Note these tax dates on your 2014 calendar
It's tax return filing season once again. Among the tax deadlines you may be required to meet in the next few months are the following:
January 15 - Due date for the fourth quarterly installment of 2013 estimated taxes for individuals, unless you file your tax return and pay any taxes due by January 31.
January 31 - Employers must furnish 2013 W-2 statements to employees. Payers must furnish payees with Form 1099s for various payments made. (The deadline for providing Form 1099-B and consolidated statements to customers is February 18.)
January 31 - Employers must generally file annual federal unemployment tax returns.
February 28 - Payers must file information returns, such as Form 1099s, with the IRS. This deadline is extended to March 31 for electronic filing.
February 28 - Employers must send Form W-2 copies to the Social Security Administration. This deadline is extended to March 31 for electronic filing.
March 17 - 2013 calendar-year corporation income tax returns are due.
April 15 - 2013 partnership returns are due.
April 15 - Individual income tax returns for 2013 are due.
IRS sends notices about "possible income under-reporting"
Form 1099-K is a new information return sent to businesses by "payment settlement entities" reporting the amount of credit card and other electronic receipts that were processed for the business.
The IRS also receives a copy of Form 1099-K and cross checks the reported amounts with the business's total income reported on its tax return. Where the numbers don't seem to make sense, the IRS sends notices to businesses telling them they "may have under-reported gross receipts." Notices go on to say "This is based on your tax return and Form(s) 1099-K, Payment/Merchant Cards and Third Party Network Transactions that show an unusually high portion of receipts from card payments."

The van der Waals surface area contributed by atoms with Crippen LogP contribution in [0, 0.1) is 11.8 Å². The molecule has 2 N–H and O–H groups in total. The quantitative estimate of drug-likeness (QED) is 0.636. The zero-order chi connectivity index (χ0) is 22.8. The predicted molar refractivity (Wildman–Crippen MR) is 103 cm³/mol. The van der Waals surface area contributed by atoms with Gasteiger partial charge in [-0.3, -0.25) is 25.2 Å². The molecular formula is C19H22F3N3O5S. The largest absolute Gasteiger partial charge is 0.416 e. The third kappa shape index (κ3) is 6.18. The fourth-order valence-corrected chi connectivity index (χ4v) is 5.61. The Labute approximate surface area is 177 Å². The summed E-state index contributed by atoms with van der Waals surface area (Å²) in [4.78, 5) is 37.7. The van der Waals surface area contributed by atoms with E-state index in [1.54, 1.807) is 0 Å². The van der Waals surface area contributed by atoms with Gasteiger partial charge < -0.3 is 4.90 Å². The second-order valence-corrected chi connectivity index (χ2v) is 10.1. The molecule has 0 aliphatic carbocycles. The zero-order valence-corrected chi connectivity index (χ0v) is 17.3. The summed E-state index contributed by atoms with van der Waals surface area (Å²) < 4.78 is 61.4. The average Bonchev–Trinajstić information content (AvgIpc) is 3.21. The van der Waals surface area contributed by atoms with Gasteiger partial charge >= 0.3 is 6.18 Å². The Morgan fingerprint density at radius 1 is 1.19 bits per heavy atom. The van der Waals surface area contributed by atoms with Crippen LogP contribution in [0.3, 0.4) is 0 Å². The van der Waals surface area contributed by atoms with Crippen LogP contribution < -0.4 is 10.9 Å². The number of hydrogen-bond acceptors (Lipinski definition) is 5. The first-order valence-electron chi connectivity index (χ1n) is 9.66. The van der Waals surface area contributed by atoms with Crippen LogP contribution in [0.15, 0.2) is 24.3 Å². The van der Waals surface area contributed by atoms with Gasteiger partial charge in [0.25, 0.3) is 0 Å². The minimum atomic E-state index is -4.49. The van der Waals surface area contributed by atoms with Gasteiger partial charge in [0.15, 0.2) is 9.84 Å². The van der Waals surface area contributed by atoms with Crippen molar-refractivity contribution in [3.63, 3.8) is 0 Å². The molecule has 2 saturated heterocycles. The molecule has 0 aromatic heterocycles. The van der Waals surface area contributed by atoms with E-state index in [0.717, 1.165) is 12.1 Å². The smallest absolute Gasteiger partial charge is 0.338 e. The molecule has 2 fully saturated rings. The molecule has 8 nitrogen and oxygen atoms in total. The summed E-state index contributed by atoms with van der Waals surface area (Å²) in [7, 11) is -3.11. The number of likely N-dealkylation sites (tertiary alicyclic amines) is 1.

The IRS has sent thousands of letters labeled "Notification of Possible Income Under-reporting" to small business owners. The notification project is ongoing as part of the IRS's campaign to deal with the "tax gap," the difference between taxes owed and taxes actually collected.
If you receive a notice, contact us immediately so that we can determine what response is required.
FSA rule is modified again
Flexible spending accounts (FSAs) allow taxpayers to set aside pre-tax dollars to pay for out-of-pocket medical expenses.
The drawback has been the fact that unused amounts each year are forfeited. Plans could provide a 2½ month grace period to use up unspent set-asides.
Now a change announced by the IRS adds more flexibility to these accounts. Plans can be modified by employers to allow up to $500 of unused amounts to be carried over into the following year. Health FSAs cannot have both the old 2½ month grace period and the $500 carryover; they can have one or the other (or neither).
This newsletter provides business, financial, and tax information to clients and friends of our firm. This general information should not be acted upon without first determining its application to your specific situation. For further details on any article, please contact us.
Posted on Tue, January 28, 2014
by Phyllis Meisenbacher